Beef Cow Mineral – Vitamin Nutrition

Where do you start when it comes to minerals and vitamins for your cows?

Where do you start when it comes to minerals and vitamins for your cows?  What minerals and vitamins should I be feeding to my cattle? How much are they consuming? Isn’t a mineral block good enough? Most of us start with mineral nutrition by asking lots of questions while others completely ignore the issue and do nothing about it. In the next few paragraphs, I hope to enlighten you a little on the basics of mineral and vitamin supplementation.

Minerals needed by your cows can be classified as either “macro-minerals” or “micro-minerals”. Macro-minerals are those nutrients that include calcium (Ca), chlorine (Cl), magnesium (Mg), phosphorus (P), potassium (K), sodium (Na) and sulfur(S). Micro-minerals, commonly called trace minerals, are nutrients required daily in smaller amounts. This in no way decreases their significance. They are cobalt (Co), copper (Cu), iodine (I), iron (Fe), manganese (Mn), molybdenum (Mo), selenium (Se) and zinc (Zn). In some, cases chromium and nickel may be required in ultra-trace amounts.

Each mineral has a specific job and they are required in varying amounts. As a beef producer, it is important that you educate yourself on their importance and role in the life of a beef animal. There are other considerations you need to think of when considering mineral supplementation. One such case deals with iron and copper. Did you know that if you are in an area where drinking water or forages are high in iron, copper may need to be increased to prevent a copper deficiency?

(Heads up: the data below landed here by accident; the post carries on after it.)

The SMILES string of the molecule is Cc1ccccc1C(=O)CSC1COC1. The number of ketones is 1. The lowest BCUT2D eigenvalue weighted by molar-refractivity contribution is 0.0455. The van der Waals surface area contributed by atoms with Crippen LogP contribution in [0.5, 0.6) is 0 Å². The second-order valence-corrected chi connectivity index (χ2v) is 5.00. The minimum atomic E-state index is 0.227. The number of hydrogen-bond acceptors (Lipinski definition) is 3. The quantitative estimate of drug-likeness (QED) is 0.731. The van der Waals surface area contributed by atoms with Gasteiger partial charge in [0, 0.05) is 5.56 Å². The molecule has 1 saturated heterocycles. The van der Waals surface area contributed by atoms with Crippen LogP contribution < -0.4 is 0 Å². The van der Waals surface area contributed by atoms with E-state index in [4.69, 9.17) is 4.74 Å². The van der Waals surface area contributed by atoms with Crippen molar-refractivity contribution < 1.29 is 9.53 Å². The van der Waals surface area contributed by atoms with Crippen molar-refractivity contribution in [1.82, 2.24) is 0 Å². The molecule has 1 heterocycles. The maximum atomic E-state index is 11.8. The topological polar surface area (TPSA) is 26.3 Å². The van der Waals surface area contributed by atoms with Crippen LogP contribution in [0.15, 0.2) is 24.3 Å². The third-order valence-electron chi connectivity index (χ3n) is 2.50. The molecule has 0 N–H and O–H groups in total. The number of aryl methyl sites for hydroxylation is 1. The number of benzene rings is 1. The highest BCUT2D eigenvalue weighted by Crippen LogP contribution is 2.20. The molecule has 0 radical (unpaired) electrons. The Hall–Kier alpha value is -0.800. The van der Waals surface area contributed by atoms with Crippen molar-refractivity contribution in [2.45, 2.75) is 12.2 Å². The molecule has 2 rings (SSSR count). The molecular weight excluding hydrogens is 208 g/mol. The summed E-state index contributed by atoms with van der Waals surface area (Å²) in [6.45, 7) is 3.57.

Mineral sources vary in their bio-availability, which means not all minerals are created equal. They can differ in their ability to be absorbed and utilized by your cows. Make sure that you read your mineral tag carefully so you know what, and how much of, each mineral it contains.

As with any feedstuff, ensure that your mineral-vitamin mix is fresh. Vitamins will lose their potency over time. Michigan State University (MSU) Extension Bulletin E-2810 recommends that you keep the supplements fresh, cool, dry and out of direct sunlight. It is also recommended that you keep no more than a 90-day supply on hand. As a manager, you should know how much your animals are consuming. Most mineral-vitamin mixes are made assuming that the animals will eat a certain amount. If you are not measuring this, you won’t know when an increase or decrease in consumption occurs. Salt is the regulator used in the self-fed mineral-vitamin mixes. If you are feeding one of these, it is recommended that no other salt be made available.

This is just the tip of the iceberg when it comes to mineral-vitamin nutrition. There are many sources of information available to you and I encourage you to learn all that you can. A great place to start is withbulletin E-2810 entitled “Upper Midwest Beef Cows Mineral-Vitamin Nutrition”, available in the MSU Extension Bookstore or by calling .(JavaScript must be enabled to view this email address) at 989-426-7741.

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